- lrene.

- Hello, Del.
- Hello.

Do you want to come out with us?
Tomorrow night. l'll come up for you.

- Yeah, all right, then.
- All right. Ta ta.

Ta ta.

- Not going on your own, are you?
- Yeah, why not?

Forest Gate? Watch out for Parker.

Bloody boring, ain't it?

There's Jo over there. Look.

Who, Bronco Bullfrog? He's still
out of borstal. Let's go talk to him.


Hi, Jo. How're you going?

Hello, Del.

What was it like inside, then, Jo?

Couldn't stick it in no longer.
Drove me round the bleeding bend.

Ain't any ofyou been inside yet?

No, we're not that stupid.

- Trying to be funny?
- No.

What you doing back round here?

lt's the only place l could come,
isn't it? The only place l know.

Thought you might have went
somewhere better than this.

- Can you suggest anywhere?
- Up the other end.

Don't know no one, do l?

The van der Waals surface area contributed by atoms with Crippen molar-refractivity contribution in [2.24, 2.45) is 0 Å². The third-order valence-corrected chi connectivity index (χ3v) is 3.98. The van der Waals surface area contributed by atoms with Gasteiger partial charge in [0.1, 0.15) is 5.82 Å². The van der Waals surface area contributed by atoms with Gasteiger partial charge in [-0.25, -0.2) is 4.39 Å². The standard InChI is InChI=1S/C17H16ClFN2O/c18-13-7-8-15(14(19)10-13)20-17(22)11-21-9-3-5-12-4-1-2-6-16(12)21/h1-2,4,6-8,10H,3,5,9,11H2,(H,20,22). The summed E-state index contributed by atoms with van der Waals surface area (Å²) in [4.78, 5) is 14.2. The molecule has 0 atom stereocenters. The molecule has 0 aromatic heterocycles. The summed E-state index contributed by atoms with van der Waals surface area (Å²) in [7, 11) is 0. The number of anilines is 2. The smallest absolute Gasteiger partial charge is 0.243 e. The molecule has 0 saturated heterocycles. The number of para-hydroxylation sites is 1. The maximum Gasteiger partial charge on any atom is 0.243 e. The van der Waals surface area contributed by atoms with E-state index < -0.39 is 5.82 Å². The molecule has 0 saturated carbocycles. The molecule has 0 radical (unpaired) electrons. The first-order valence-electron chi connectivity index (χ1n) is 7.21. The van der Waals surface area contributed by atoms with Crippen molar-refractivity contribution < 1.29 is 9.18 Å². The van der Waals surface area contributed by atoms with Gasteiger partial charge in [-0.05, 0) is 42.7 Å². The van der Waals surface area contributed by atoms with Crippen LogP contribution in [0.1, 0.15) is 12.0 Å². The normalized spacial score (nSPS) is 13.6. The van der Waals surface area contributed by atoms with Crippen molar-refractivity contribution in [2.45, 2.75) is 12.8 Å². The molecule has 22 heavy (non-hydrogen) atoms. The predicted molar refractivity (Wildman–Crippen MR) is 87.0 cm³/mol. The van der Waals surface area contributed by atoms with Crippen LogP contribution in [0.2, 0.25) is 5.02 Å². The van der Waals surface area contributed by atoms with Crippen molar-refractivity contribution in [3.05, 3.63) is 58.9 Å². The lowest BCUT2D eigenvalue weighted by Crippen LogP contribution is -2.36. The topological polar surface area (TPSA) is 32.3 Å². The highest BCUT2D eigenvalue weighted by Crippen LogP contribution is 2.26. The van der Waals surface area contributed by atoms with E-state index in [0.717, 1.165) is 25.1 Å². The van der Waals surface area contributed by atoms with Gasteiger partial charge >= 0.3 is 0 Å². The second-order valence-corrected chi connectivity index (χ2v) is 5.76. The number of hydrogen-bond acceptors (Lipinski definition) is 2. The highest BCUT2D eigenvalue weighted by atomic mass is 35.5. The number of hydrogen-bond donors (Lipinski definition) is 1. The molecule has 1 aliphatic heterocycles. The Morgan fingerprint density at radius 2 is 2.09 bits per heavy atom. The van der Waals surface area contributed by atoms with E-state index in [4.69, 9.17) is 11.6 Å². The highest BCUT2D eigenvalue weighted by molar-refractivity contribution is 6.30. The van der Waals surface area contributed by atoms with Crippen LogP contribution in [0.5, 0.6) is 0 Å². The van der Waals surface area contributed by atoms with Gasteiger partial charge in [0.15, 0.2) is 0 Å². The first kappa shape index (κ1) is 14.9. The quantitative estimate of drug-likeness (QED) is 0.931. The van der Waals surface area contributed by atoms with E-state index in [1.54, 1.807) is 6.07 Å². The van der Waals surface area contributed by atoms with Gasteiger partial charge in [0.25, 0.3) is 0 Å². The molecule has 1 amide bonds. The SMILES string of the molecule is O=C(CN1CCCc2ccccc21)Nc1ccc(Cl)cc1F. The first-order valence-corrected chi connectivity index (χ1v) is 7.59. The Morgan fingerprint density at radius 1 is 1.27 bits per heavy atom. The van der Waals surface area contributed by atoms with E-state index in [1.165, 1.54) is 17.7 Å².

Yeah, l got fixed up in a place
not far from here.

What you doing for money?

What do you think l'm doing?
Got to do jobs, don't l?

Can't work with no stamps on me card.

- We've done some jobs, ain't we?
- What you done?

- Done the Co-op, Mary's caff.
- What did you get out ofthere?

- Got cakes out ofthe Co-op.
- Cakes?

- Straight? You got cakes?
- Five bob each out of Mary's machine.

Ain't it about time you two grown up?

- Fancy coming out Wednesday night?
- What, to a dance hall?

No. Got ajob lined up. Fancy it?

- Goods train.
- Yeah.

Have to leave you out ofthis, Roy.
Sorry about that, mate.

- What's that, then?
- Wednesday night, about 9:00.

- What, at your place?
- No, you can't go round there.

Anyway, l'm moving soon.

What about Maryland Point Station?

9:00, Wednesday night.
We'll pick you up.

Yeah, that's all right.
Anyway, we've got to go now.

- We got some ofthat.
- Good luck to you.

l'll see you, all right?

- What about these salts, then?
- What salts?

Hello. Hello. Who's there?

Oh, it's you, Mr Johnson.

Oh, hello, Mrs Blundell.

How did you get on today?

- Not too bad.
- Did you get the job?

- Yeah, l've got to start Monday.
- Oh, that's good.